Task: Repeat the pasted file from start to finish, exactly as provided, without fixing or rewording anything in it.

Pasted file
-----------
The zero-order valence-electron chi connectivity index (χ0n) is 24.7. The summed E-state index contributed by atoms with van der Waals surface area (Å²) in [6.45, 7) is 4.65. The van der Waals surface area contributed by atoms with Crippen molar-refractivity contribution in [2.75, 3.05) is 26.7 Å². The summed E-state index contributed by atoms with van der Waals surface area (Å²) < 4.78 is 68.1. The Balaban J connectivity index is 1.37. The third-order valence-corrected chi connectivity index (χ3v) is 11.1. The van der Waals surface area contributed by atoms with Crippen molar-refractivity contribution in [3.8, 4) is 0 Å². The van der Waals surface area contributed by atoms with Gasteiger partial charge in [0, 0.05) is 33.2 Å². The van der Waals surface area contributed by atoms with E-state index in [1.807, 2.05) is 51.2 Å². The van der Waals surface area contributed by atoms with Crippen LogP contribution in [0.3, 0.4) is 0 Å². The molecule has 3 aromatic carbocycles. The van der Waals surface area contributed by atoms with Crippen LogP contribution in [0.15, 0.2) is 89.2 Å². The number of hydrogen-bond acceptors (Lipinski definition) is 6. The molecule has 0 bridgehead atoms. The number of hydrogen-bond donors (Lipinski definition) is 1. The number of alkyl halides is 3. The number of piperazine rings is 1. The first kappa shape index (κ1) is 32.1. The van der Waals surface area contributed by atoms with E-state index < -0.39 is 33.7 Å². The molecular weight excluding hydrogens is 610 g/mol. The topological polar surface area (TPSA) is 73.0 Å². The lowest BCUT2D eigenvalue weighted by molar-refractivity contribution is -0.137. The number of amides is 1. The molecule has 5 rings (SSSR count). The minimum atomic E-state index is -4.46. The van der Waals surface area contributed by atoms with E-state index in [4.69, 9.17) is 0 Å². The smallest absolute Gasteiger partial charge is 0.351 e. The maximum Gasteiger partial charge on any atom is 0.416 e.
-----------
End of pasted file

The zero-order valence-electron chi connectivity index (χ0n) is 24.7. The summed E-state index contributed by atoms with van der Waals surface area (Å²) in [6.45, 7) is 4.65. The van der Waals surface area contributed by atoms with Crippen molar-refractivity contribution in [2.75, 3.05) is 26.7 Å². The summed E-state index contributed by atoms with van der Waals surface area (Å²) < 4.78 is 68.1. The Balaban J connectivity index is 1.37. The third-order valence-corrected chi connectivity index (χ3v) is 11.1. The van der Waals surface area contributed by atoms with Crippen molar-refractivity contribution in [3.8, 4) is 0 Å². The van der Waals surface area contributed by atoms with Gasteiger partial charge in [0, 0.05) is 33.2 Å². The van der Waals surface area contributed by atoms with E-state index in [1.807, 2.05) is 51.2 Å². The van der Waals surface area contributed by atoms with Crippen LogP contribution in [0.3, 0.4) is 0 Å². The molecule has 3 aromatic carbocycles. The van der Waals surface area contributed by atoms with Crippen LogP contribution in [0.15, 0.2) is 89.2 Å². The number of hydrogen-bond acceptors (Lipinski definition) is 6. The molecule has 0 bridgehead atoms. The number of hydrogen-bond donors (Lipinski definition) is 1. The number of alkyl halides is 3. The number of piperazine rings is 1. The first kappa shape index (κ1) is 32.1. The van der Waals surface area contributed by atoms with E-state index < -0.39 is 33.7 Å². The molecular weight excluding hydrogens is 610 g/mol. The topological polar surface area (TPSA) is 73.0 Å². The lowest BCUT2D eigenvalue weighted by molar-refractivity contribution is -0.137. The number of amides is 1. The molecule has 5 rings (SSSR count). The minimum atomic E-state index is -4.46. The van der Waals surface area contributed by atoms with E-state index in [4.69, 9.17) is 0 Å². The smallest absolute Gasteiger partial charge is 0.351 e. The maximum Gasteiger partial charge on any atom is 0.416 e.